She woke slowly to the distant rumble of traffic and the beginings of a crick in her neck from falling asleep at her desk again. Heaving herself off her books (they made a poor pillow) and sitting up with a yawn, she stretched and groaned. Fallen asleep studying again. As if she didn't have a test tomorrow!
The summer day's sticky heat had softened with the evening to be almost tolerable. Shaking her hair loose from her ponytail (as if she was ten again), she grimaced at the weather and thought of the haircut she'd been too busy to get. And through the haze of busy, ordinary distractions her mind tried to throw in the way, remembered, fleetingly, that she'd dreamt of him again.
The dream itself was gone, faded into the long passing between sleep and waking, but it had been of him and she could feel him there still, with her, as if he had sent the dreams himself, and that was almost worth more than the dream itself.
Pushing her books away for the moment, she sighed. Leaned into her chair, shut her eyes and let herself sink into that lingering, elusive warmth.
How long had it been since she'd dreamt of him?
There had been many dreams when they'd first moved here, soon after the return from the spirit world. A few had been nightmares, fragments of memory and fear, but they faded quickly and she had dreamed of strange things, good things. Of him. She thought he sent them; it seemed like something he would do, news from the other side, reminders that he had not forgotten her.
That she would not forget him again.
But the dreams slowly grew fewer and she tried to tell herself that it was only wishful thinking, believing that he sent them. Except that she couldn't, really, because she wanted to believe and it had been years since she'd seen him, so that memories were all she had to hold on to.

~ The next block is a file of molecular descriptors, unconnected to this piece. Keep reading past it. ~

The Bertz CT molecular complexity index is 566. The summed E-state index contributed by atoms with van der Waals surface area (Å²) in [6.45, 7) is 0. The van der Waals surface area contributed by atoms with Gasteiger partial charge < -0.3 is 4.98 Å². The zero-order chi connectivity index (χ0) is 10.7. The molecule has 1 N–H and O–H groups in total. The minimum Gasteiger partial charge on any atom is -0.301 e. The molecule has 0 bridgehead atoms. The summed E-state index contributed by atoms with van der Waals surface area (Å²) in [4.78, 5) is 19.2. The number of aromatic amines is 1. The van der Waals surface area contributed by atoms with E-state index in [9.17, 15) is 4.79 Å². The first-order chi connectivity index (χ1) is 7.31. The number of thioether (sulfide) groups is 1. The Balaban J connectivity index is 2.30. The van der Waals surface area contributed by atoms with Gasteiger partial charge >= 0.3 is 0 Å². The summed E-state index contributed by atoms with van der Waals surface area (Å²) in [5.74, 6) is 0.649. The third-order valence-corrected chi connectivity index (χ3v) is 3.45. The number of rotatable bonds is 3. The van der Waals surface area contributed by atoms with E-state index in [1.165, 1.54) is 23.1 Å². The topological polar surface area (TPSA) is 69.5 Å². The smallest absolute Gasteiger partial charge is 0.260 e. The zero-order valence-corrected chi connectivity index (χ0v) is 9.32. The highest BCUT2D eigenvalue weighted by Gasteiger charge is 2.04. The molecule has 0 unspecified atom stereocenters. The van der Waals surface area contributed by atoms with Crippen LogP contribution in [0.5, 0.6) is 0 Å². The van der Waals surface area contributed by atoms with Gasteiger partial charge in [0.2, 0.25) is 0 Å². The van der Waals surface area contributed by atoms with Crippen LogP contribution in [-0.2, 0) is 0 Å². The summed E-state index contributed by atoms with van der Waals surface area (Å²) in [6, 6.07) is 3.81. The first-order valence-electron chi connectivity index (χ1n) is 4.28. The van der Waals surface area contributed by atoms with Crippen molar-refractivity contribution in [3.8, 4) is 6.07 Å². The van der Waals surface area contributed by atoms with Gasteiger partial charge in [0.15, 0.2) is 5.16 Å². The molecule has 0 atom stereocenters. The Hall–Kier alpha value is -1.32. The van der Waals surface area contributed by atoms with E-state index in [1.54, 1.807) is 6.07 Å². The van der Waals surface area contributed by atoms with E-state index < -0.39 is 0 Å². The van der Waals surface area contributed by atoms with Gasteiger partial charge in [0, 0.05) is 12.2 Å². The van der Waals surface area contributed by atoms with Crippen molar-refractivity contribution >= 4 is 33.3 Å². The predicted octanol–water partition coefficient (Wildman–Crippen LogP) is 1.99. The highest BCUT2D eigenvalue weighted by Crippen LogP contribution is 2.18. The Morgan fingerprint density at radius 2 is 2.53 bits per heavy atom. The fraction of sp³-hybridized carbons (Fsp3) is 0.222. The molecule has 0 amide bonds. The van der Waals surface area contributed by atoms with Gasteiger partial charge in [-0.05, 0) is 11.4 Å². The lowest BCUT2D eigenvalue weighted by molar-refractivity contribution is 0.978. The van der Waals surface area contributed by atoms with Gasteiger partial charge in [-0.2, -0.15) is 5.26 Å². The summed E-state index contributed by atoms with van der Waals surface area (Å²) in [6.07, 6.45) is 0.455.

And memory was a chancy thing; it frayed at the edges, got magnified in the wrong places, was washed out by time. The bathhouse had faded into dream and delirium long ago, names and faces were wearing out, losing clarity. What memories she had, she treasured as she could.
Opening her eyes, she stared at the ceiling. And if she could forget them, she might forget him too and she had already made that mistake once; she couldn't let herself make it again.
Abruptly, her mother's voice broke her reverie. "Chihiro! Dinner!"
Startled, she nearly fell off her chair; fumbling to regain balance, she hastily answered, "Coming!"
Stood... paused. The evening light had stained her room orange and gold, painting even the old pencil drawing she'd pinned above her desk so that for a moment, a golden dragon danced on her wall. Reaching out, she traced the familiar lines on the age-yellowed paper, clumsily drawn because she was no artist but still unmistakably the elegant, slender form of a dragon.
She smiled to herself. Even if the dreams were not from him, even if there were years yet before they would meet again, even if she, him, they did forget.
They would find each other again, as many times as they needed to. And for now, for today, she would hold on to the memories that she could. She would remember...